Dear Los Angeles,
I’ve been living in your expansive, complex, beautiful sprawl for over a year now, and it’s been quite a wild ride thus far. In some ways you’ve met my expectations, but in total, this relationship has grown and evolved in ways I could have never imagined.
I came here worried I’d hate driving alongside “California drivers,” as some Arizonans derogatorily refer to maniacs who cut you off and zip by smugly. Worse than that, I was worried that I couldn’t drive your streets; I thought that maybe the freeways would be so fast and frightening that I simply wouldn’t have it in me to get behind the wheel. I fretted about this for months before moving, but within a day of driving your crowded streets, I realized that I’m rarely moving fast. And surprisingly, I’m becoming a “California driver” myself. Many Californians (though definitely not all) drive smart, aggressively, and prepared to slam on their breaks or move out of the way at any given moment. Despite the often unbearable traffic, I somehow enjoy driving here.
I’ve learned that you’re nothing like the way you’re depicted in film and television. Because I had visited you quite a few times before moving, I knew you weren’t really similar to the way the reality shows on E! or Bravo showcased you. You’re more than that. I’d describe you as a place that’s gleaming with grit and glam. You have personality. You’re a fucking bizarre city. I love that. I love how weird you are. I love that weird people have a place here. I love that dreamers come here. I love that when I meet people, they don’t grill me about what I want to do with my life and how I’m going to achieve it. I can just live here. I can be weird here. And I can dream here too.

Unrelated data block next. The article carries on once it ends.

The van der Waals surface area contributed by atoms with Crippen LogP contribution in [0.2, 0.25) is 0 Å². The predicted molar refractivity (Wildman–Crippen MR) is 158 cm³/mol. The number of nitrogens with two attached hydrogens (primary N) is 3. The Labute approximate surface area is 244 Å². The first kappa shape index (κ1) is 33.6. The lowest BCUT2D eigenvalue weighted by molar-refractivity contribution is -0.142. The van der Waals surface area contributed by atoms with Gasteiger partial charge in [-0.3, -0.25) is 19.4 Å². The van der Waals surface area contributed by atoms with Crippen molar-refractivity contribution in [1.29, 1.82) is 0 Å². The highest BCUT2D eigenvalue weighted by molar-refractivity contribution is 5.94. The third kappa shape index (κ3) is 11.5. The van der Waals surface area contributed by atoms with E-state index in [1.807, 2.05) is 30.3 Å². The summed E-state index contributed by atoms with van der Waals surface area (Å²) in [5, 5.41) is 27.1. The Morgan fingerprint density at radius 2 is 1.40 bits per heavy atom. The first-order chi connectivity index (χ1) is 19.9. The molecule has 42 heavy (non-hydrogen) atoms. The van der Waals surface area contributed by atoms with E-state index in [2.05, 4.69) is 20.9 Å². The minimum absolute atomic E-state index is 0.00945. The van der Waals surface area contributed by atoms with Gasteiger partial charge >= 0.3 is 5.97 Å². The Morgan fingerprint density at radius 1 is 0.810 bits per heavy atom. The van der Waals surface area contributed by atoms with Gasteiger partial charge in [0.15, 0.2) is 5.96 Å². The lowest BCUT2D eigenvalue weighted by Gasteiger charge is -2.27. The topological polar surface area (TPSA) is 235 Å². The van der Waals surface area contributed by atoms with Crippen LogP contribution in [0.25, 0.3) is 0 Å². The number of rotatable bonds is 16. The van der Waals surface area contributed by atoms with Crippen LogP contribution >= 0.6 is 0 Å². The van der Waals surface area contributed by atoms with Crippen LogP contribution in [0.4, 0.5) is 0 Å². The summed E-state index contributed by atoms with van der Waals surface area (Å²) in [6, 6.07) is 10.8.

Though you’re a city of dreamers, you’re also a city of broken dreams. You’re a city of mistakes and mistreatment. You’re a city that seemingly ignores its homeless population. You’re a city where systemic racism is self-evident. I’ve never lived in a place where the division of class is so palpable; where the rich are so rich and the poor are so poor. It isn’t okay. The reality of what day-to-day life is like in Skid Row is an atrocity, and your neglect of those living on the streets outside of downtown is outrageous as well. I hope that I see the day when you tackle homelessness head on and compassionately.
But back to the good stuff.
You’re a place where people from every corner of the planet come to build a new life. You’re a city of immigrants. Families cross borders and oceans to greet you; and they make you a more interesting and beautiful place to call home for everyone.
You’re also a magnet for those who desire self-discovery. You welcome eccentricity. You ignite creativity. You’re electric. In Los Angeles, I want to make things. I want to absorb, and learn, and explore, and create. I’ve met so many people who are constantly producing art and soaking in the work of others. And so many of these creators are critically minded as well – they know that what they make has an impact, and that they have a certain level of responsibility in creating something meaningful.
There’s so much more I could say, but I’ll end with the weather. It’s been damn hot these past couple of days, but your warm weather is still nothing close to the scorching desert summers from where I come from. Truth be told, your climate alone is reason enough to call Southern California home.
So while our relationship may have its ups and downs, I want you to know, I truly dig you Los Angeles. You’ve become my new home. You’re not the city that made me, but I feel as though I was made for you.